CFL, CFL Players Association to resume collective bargaining talks next week

The current collective bargaining agreement expires May 18

New CFL balls are photographed at the Winnipeg Blue Bombers stadium in Winnipeg Thursday, May 24, 2018. (THE CANADIAN PRESS/John Woods)

Contract talks between the CFL and its players are back on again.

Both the CFL Players’ Association and league confirmed Monday they’ll resume contract talks next week. The two sides will gather in Toronto next Monday and Tuesday.

“The hope is that the CFL is coming back to the table with the intention to find a solution to the expiring agreement,” Brian Ramsay, the executive director of the CFLPA, said in a statement. “We remain steadfast that we want an agreement that is fair, reasonable and grows the game of football in Canada.

“CFL players and fans deserve nothing less.”

The league and players last met April 9 in Vancouver to conclude two days of talks. The following day, Ramsay told reporters the CFL had unilaterally decided to delay negotiations until next Monday, at the earliest.

Ramsay said the CFLPA was told the league had ”other priorities” to take care of before it could resume negotiations.

READ MORE: Vancouver veteran CFL official Dave Hawkshaw receiving officiating position with NFL

The current collective bargaining agreement expires May 18, with training camps scheduled to open the following day. Rookies and quarterbacks are scheduled to report May 15.

Following the delay in contract talks, the CFLPA recommended to its players they forego reporting to training camp if a new collective bargaining agreement hasn’t been reached by then. The union also said it didn’t intend to work past May 18 unless a new deal was agreed upon.

The two sides continue to negotiate non-monetary items.

The union’s recommendation has met with support by a number of prominent players, most notably quarterbacks Mike Reilly of B.C. and Bo Levi Mitchell of Calgary. They signed the two richest deals in free agency — Reilly a four-year, $2.9-million with the Lions and Mitchell a four-year contract reportedly worth $2.8 million to remain with the Grey Cup-champion Stampeders.

Other players of note to publicly support the CFLPA’s recommendation include running backs James Wilder Jr. of the Toronto Argonauts and Andrew Harris of the Winnipeg Blue Bombers and defensive linemen Ted Laurent of the Hamilton Tiger-Cats and Odell Willis of B.C.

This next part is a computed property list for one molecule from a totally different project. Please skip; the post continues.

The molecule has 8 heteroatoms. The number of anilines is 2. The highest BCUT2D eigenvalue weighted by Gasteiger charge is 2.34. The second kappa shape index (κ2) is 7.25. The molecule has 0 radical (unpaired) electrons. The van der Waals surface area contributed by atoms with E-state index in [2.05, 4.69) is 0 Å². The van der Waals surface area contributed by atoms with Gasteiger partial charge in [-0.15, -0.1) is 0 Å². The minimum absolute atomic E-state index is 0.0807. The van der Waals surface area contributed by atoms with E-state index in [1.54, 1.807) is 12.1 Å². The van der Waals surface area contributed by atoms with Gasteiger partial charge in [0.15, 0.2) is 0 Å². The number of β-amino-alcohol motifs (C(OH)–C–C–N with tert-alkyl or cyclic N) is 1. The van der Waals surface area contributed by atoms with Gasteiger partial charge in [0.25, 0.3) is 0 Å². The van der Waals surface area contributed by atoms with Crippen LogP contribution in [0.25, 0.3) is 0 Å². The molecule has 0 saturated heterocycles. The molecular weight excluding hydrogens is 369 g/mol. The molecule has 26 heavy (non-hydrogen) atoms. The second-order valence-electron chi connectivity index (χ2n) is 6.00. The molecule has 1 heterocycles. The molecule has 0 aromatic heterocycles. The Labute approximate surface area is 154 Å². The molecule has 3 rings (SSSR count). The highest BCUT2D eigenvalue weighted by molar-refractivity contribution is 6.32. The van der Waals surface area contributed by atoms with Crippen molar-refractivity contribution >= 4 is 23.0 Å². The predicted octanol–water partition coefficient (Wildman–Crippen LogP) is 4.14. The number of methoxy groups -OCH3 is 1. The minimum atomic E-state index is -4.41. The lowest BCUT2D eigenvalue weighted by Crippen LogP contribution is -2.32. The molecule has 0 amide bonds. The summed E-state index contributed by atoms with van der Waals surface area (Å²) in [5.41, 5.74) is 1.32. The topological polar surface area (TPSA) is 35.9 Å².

The biggest bone of contention the players have with the league is its decision not to pay off-season bonuses until after a new agreement has been ratified.

Talks formally began March 11-12 in Toronto. The CFL and CFLPA had met twice a week over a five-week span before the delay.

There are reports the CFLPA will hold a strike vote Wednesday. However, even it the players voted overwhelmingly in favour, it wouldn’t mean a work stoppage was imminent.

Such votes are normal protocol in collective bargaining. They’re usually done to show solidarity and provide the bargaining committee with a strike mandate as a sign the membership is serious about its demands in contract talks.

In this instance, it’s also a step in ensuring the various provincial laws are satisfied in the event a work stoppage is necessary. But Ramsay reiterated the union’s goal remains reaching a fair deal that works for both parties.

“We already a have clear overwhelming mandate and this vote is to satisfy provincial legislation and the various labour codes across the country,” Ramsay said. “The CFL’s position has been extremely aggressive and unnecessary, including withholding our members’ 2019 salaries to date.

“What has not changed is the players’ desire to seek a collective agreement prior to the start of 2019 season. We have stated on the record we are available to meet with the CFL at any time.”

Dan Ralph, The Canadian Press

Like us on Facebook and follow us on Twitter

Get local stories you won't find anywhere else right to your inbox.
Sign up here

Just Posted

Ponoka resident earns PhD in neuroscience

Carolyn Fleck- Prediger will continue work with patients with brain injury

PHOTOS: Pacific Equine Sport Winter Jumper Series

Held Jan. 18 at the Calnash Ag Event Centre

Bantam Broncs dish out annual awards

Story and photos of awards banquet held Jan. 16

Town trusts purchaser to complete stucco work on the former Kinsmen Centre

A short town council meeting Jan. 14 dealt with a number of… Continue reading

Burn ‘N’ Mahn Dueling Pianos Extreme show coming to Ponoka

Show will be held at the Ponoka Legion on Jan. 25

VIDEO: Trudeau insists Iran respect families’ wishes when it comes to burials

All 176 people on board the Ukraine International Airlines flight PS752 were killed

New nasal spray launched in Canada to combat hypoglycemic shock in diabetics

Baqsimi is a nasal spray contains three milligrams of glucagon

Canadian public health agencies ramping up preparations in response to new virus

Health officials have said there are no confirmed cases of the emerging coronavirus in Canada

‘Naughty boy’: Monty Python star Terry Jones dies at 77

The comedian has been suffering from a rare form of dementia

Alberta premier wants federal government to do more about opioid imports

Jason Kenney says Canada should find ways to cut down on drugs being smuggled into the country

Alberta Energy Regulator laying off staff, restructures, deals with budget cuts

Gordon Lambert, interim CEO, says the changes are part of a restructuring

Energy companies owe more than double the tax to Alberta municipalities

Survey says communities are owed $173 million — up 114% since last spring

No gondola from Banff to Mount Norquay, feds say

Parks Canada dismisses proposal for gondola, Grizzly Pavilion and boardwalks

Most Read